At the Basque Cultural Center we found a Spaniard who liked the proposed lyrics for the Spanish national anthem. They're good, he says, and very neutral about Spain. Many others say the proposed lyrics lacked polish and shine.

ANTONIO VILLALON, RETIRED CIVIL SERVANT (TRANSLATED): The French and American anthems speak about an enemy to defeat; our lyrics mentioned fields, wheat and friends. It's just stupid.

MANUEL RINCON, TAXI DRIVER (TRANSLATED): The anthem should give us goose bumps. Spain's long history and diverse culture should show, in the lyrics.

GOODMAN: The Spanish Olympic Committee says the search will go on, but in Beijing, Spanish athletes will likely have to just hum along to a wordless anthem, as they've done for years. It's a tune almost every Spaniard knows. Al Goodman, CNN, Madrid.

(END VIDEO CLIP)

Before We Go

AZUZ: Before we go, smaller cell phones: Cool. Smaller MP3 players: Cool. Smaller bridges? You're not gonna get too much traffic across this Golden Gate bridge. It's pictured next to a toothpick because it's made from one! Check that out-- you can even see the lines on the hand holding it! This thing was carved, with a great deal more precision than I've got, from a single toothpick and glue. The footage sent in to us by I-Report. The guy who did this says he's been a toothpick artist for 36 years!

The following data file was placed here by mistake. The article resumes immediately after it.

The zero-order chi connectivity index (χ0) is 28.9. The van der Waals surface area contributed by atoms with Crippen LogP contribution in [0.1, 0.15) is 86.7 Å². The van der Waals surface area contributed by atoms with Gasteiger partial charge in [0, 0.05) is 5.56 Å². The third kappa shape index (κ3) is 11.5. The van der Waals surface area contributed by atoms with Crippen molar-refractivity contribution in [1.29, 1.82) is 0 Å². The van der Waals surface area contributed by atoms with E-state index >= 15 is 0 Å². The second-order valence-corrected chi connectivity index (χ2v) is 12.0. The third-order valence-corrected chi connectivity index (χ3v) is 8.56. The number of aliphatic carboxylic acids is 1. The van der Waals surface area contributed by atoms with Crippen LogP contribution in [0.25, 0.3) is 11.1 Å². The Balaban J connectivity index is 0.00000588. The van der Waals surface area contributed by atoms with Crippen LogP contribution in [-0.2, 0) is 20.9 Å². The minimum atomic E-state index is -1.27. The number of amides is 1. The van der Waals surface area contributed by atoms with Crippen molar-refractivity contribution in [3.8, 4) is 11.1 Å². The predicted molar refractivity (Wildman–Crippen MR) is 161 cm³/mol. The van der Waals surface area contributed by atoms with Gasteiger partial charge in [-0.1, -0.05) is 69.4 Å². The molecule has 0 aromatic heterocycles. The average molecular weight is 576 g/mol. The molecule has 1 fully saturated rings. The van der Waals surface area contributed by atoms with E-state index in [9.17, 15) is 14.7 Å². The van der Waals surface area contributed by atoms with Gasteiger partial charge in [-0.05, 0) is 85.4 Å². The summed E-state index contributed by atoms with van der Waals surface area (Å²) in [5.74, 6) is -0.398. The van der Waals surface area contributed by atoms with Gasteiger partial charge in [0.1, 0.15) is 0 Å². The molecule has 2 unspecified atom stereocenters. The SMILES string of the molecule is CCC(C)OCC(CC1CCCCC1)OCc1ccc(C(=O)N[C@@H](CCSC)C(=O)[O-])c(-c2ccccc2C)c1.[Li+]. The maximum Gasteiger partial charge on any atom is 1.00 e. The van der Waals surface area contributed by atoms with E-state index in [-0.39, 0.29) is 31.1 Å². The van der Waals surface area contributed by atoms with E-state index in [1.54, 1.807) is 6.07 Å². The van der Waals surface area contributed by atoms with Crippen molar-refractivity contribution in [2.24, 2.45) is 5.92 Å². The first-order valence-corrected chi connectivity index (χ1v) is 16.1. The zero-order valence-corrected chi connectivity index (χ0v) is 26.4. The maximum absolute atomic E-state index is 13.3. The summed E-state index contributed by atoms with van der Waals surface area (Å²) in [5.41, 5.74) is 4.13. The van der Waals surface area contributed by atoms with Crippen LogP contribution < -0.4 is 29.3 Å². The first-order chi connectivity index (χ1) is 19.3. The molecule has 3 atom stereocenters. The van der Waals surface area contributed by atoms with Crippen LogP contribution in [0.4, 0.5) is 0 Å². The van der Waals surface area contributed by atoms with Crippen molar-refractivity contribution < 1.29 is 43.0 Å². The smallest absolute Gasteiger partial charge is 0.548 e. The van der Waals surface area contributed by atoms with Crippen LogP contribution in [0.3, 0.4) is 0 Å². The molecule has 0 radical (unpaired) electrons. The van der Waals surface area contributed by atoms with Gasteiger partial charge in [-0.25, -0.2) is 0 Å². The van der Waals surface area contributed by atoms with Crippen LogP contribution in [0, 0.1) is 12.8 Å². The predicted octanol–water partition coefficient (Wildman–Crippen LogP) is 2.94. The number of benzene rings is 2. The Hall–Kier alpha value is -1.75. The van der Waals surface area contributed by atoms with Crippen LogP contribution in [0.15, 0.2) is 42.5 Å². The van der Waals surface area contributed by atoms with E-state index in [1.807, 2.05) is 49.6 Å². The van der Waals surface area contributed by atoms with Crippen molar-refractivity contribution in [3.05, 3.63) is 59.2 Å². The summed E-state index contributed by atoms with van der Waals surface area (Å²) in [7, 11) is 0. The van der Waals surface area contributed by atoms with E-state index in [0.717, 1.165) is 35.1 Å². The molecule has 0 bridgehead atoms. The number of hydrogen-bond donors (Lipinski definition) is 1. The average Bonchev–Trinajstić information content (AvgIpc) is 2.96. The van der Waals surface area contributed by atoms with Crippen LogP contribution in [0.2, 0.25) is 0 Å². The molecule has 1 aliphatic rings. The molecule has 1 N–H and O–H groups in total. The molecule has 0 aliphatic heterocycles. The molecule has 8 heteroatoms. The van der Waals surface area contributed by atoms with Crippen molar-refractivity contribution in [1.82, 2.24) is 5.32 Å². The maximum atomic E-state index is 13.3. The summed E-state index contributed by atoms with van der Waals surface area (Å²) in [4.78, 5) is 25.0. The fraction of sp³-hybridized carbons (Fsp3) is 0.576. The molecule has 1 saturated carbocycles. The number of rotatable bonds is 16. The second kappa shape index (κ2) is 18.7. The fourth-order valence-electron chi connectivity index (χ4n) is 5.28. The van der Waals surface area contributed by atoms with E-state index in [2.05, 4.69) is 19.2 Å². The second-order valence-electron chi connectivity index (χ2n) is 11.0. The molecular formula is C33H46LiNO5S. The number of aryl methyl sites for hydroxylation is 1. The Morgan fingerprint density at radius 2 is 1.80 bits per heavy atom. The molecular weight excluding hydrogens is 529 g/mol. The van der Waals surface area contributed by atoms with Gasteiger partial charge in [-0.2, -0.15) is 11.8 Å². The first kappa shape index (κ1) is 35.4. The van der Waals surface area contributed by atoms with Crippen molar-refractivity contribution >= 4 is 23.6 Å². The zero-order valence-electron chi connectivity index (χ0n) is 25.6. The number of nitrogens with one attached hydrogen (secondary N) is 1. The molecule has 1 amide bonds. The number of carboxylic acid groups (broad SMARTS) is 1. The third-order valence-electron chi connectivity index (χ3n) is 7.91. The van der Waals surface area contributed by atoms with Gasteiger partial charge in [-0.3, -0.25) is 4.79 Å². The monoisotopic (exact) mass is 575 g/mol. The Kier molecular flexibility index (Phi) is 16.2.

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Goodbye

AZUZ: And as you could see, he really knows how to 'pick' his subjects. That's just painful! And that's where we conclude our week's last broadcast. We'll return on Tuesday, next week. Enjoy your three-day weekend, everyone! I'm Carl Azuz. E-mail to a friend E-mail to a friend